Student Patrol Officers to Report AOD Violations
In 4 to 6 weeks Community Safety will be reinstating the Student Patrol Officer program. Student Patrol Officers, or SPOs, will be responsible for patrolling campus, locking and unlocking buildings, and reporting AOD violations to CSOs. By the fall of 2012, SPOs will replace Pacific Patrol Services personnel who have been supplementing CSO’s regular patrols.
SPOs will not be the primary responders to AOD violations. However, they will be required to report AOD violations to on-duty CSOs, according to Gary Granger, Director of Community Safety. Granger emphasized that Student Patrol Officers will not be engaging directly with the students they are reporting on. Some students were apprehensive that having SPOs report student AOD violations will create distrust between students and SPOs. Senator Ari Galper ‘14, Senate liaison to Community Safety, voiced his concern that having SPOs reporting on AOD violations was “not really in their realm” and would “distract them from doing their security job.”
The SPO program has taken many forms in the past, and under Granger will operate in a new and different capacity than previous iterations. Dhyana Cabarga ’05, a former SPO and current CSO, said in her experience, SPOs, “did not enforce any kind of school policy or call CSOs about AOD violations” though she added, “there would be no point since they were patrolling with a CSO.” Granger says that, “the SPO program and duties now will be an evolution from those of the past” while also mentioning that the same can be said for Reed’s CSOs, whose responsibilities have also evolved. Additionally, Granger called attention to the fact that the government certified SPOs will be legally obligated to report AOD violations irrespective of any opinions students or the administration may have. According to Granger, the law requires anyone doing security work in the private sector to have state certification, which requires employees to be in compliance with state and federal laws and regulations. It is unclear whether or not this law was in effect when previous SPO programs existed.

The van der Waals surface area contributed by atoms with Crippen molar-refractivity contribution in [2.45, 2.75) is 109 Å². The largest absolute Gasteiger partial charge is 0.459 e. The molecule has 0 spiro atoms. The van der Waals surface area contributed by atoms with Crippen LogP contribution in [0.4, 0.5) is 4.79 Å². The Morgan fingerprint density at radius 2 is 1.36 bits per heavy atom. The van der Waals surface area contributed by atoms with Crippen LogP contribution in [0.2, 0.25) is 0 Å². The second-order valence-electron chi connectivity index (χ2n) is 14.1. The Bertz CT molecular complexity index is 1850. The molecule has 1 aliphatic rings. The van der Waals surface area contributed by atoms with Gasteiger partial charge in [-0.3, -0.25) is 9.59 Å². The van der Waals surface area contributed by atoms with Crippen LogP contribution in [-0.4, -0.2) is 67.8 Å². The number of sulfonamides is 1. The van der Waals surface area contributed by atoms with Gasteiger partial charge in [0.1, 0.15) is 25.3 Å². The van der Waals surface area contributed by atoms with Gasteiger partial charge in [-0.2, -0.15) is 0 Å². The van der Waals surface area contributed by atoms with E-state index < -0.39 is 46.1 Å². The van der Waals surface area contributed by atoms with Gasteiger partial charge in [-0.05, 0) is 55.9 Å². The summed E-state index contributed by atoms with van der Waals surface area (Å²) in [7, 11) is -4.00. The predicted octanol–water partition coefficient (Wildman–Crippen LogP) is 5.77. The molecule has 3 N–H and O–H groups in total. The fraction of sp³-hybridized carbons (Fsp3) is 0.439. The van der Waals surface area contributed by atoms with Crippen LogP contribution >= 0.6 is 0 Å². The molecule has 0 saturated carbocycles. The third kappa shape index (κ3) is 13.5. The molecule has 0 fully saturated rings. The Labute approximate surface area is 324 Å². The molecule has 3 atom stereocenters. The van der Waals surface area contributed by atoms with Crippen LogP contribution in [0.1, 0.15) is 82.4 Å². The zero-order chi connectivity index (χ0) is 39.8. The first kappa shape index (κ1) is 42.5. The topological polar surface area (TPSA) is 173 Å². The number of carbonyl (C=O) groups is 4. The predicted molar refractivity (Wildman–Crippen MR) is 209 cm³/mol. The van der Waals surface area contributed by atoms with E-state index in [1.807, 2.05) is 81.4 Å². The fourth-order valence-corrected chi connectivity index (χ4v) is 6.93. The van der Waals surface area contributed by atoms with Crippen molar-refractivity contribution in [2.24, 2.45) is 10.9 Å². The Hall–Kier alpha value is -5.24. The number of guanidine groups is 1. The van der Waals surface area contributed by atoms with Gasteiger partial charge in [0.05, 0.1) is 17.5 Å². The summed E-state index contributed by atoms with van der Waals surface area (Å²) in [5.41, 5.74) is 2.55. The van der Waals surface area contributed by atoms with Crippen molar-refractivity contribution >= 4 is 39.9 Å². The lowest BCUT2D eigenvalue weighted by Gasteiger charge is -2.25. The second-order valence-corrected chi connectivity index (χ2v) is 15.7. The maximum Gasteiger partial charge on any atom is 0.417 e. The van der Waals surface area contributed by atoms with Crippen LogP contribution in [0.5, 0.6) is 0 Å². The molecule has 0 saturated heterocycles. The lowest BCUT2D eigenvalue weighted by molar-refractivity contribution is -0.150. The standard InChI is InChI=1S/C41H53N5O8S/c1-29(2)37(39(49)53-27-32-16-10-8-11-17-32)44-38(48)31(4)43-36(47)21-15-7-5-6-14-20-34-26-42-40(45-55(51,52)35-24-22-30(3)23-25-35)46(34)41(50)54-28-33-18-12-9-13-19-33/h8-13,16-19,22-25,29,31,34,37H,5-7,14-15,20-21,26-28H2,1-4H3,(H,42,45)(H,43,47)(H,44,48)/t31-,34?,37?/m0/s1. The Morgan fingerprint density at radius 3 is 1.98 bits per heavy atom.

Granger says that SPOs under the new program will hold a level of autonomy beyond previous SPO programs thanks to rigorous training and certification processes that the CSOs will provide for the new SPOs. SPOs will be paired with a CSO during their initial training period, but once that period has passed, Granger expects that they will, “alternate between patrolling with CSOs and on their own.” SPOs will also be able to enjoy the use of many CSO vehicles and equipment for patrols.
Although Granger does not currently have plans to ask the student body for their take on what the role of the SPO will be in the community, he hopes to seek out “their perspectives on how we do our work.” He also sees SPOs as functioning as a liaison between CSOs and students, “to help keep the dialogues around AOD, sexual assault, and other complex issues open and vibrant.” Granger acknowledged that opportunity for distrust amongst students and SPOs, and anticipates that students will likely not tell SPOs of their drug or alcohol use. Ultimately he says that the best SPO program, “will come from balancing some clear departmental priorities with the creativity and vigor students are sure to bring.”